Pride flag design, over time

    We’re swelling with pride over how the Twin Cities area has been celebrating its LGBTQ+ community this month. Now, as we continue to fly our rainbow flags, our designers’ instincts have kicked in. We find ourselves wondering: What’s the history of this iconic symbol? And how has its appearance evolved?

    Designer Gilbert Baker creates a new flag for San Francisco’s Gay Freedom Day parade. Based on the image of a rainbow — a longtime symbol of hope — the flag sports eight stacked stripes, each representing something different: pink (sex), red (life), orange (healing), yellow (sunlight), green (nature), turquoise (magic), indigo (serenity) and violet (spirit). Several months later, flags are produced without the pink stripe, due to low supplies of fabric in that color.

    The following year, a simplified six-stripe iteration debuts. The turquoise and indigo stripes are replaced by a single, more basic blue one. This is the pride flag that really takes off. It remains widely embraced, internationally, to this day.

    Activist Michael Page references the familiar rainbow motif with a new bisexual pride flag. A pink stripe represents same-sex attraction, and a blue one represents opposite-sex attraction. They intersect in the middle, creating a combined, purple stripe.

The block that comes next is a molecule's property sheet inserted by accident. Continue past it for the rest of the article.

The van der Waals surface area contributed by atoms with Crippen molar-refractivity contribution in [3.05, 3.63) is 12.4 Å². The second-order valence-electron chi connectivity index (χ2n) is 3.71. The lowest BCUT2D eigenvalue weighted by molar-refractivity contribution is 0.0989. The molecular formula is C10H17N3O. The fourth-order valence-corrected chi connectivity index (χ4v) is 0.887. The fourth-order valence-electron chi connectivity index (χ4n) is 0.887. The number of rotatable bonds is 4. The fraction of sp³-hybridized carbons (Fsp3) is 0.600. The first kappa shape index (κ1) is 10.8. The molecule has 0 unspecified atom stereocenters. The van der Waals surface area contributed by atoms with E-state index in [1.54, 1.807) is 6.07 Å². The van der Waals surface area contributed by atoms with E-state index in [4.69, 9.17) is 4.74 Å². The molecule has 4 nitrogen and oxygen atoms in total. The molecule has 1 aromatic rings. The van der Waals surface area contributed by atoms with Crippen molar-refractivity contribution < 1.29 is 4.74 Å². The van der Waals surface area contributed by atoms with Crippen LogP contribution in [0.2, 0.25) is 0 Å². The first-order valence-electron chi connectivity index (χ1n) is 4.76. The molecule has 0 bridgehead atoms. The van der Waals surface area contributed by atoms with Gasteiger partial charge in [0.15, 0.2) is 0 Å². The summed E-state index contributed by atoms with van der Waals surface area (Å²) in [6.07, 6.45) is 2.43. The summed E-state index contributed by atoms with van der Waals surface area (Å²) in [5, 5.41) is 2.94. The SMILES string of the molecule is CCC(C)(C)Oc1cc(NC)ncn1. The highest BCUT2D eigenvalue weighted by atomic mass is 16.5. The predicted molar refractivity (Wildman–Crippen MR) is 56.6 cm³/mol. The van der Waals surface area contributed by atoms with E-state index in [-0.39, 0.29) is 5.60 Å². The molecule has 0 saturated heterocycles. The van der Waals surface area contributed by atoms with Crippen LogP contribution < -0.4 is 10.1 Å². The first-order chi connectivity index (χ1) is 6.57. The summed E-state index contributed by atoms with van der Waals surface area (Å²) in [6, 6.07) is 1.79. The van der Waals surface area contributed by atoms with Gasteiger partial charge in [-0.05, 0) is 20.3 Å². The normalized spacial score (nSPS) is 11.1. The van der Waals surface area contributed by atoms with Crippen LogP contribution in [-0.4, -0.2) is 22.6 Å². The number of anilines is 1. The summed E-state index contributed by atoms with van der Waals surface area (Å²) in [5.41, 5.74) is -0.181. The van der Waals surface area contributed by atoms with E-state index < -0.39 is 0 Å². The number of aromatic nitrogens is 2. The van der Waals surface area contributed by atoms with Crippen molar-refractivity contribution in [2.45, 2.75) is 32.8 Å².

Monica Helms, a Navy veteran and trans woman, introduces the transgender pride flag. It uses traditionally masculine and feminine shades of blue and pink, along with a central white stripe to represent people who are transitioning, those whose gender is neutral or undefined, and intersex individuals.

    The city of Philadelphia’s Office of LGBT Affairs director Amber Hikes teams with ad agency Tierney to unfurl a revised rainbow flag — now with added black and brown stripes to highlight and uplift people of color within the LGBTQ+ community.

    Nonbinary artist Daniel Quasar creates the Progress Pride flag. Overlaying the traditional six-stripe rainbow design is a horizontal chevron shape, anchored on the left and pointing rightward to express forward movement. This element features the black, brown, pink, blue and white stripes used in past pride flag variants, pulling in everything those colors were intended to represent. The black striping also recognizes people lost to HIV/AIDS.

    Valentino Vecchietti, founder of Intersex Equality Rights UK, modifies the Progress Pride flag to incorporate imagery from an intersex pride flag conceived in 2013 by Australian bioethicist Morgan Carpenter. A purple circle within a yellow triangle appears on the flag’s left side. The shape and colors were originally chosen by Carpenter to celebrate “wholeness” and avoid stereotypical gender associations.

    Other variations have appeared throughout the years. Some versions have received mixed reactions — a testament to the breadth and diversity of the LGBTQ+ community. But there’s no denying the visibility and general meaning of the rainbow flag today. It’s an international symbol of love and respect. We’re proud to display it — and celebrate what it stands for.

    For more about imagery that LGBTQ+ artists and activists have employed throughout history, check out Queer X Design by art historian Andy Campbell.

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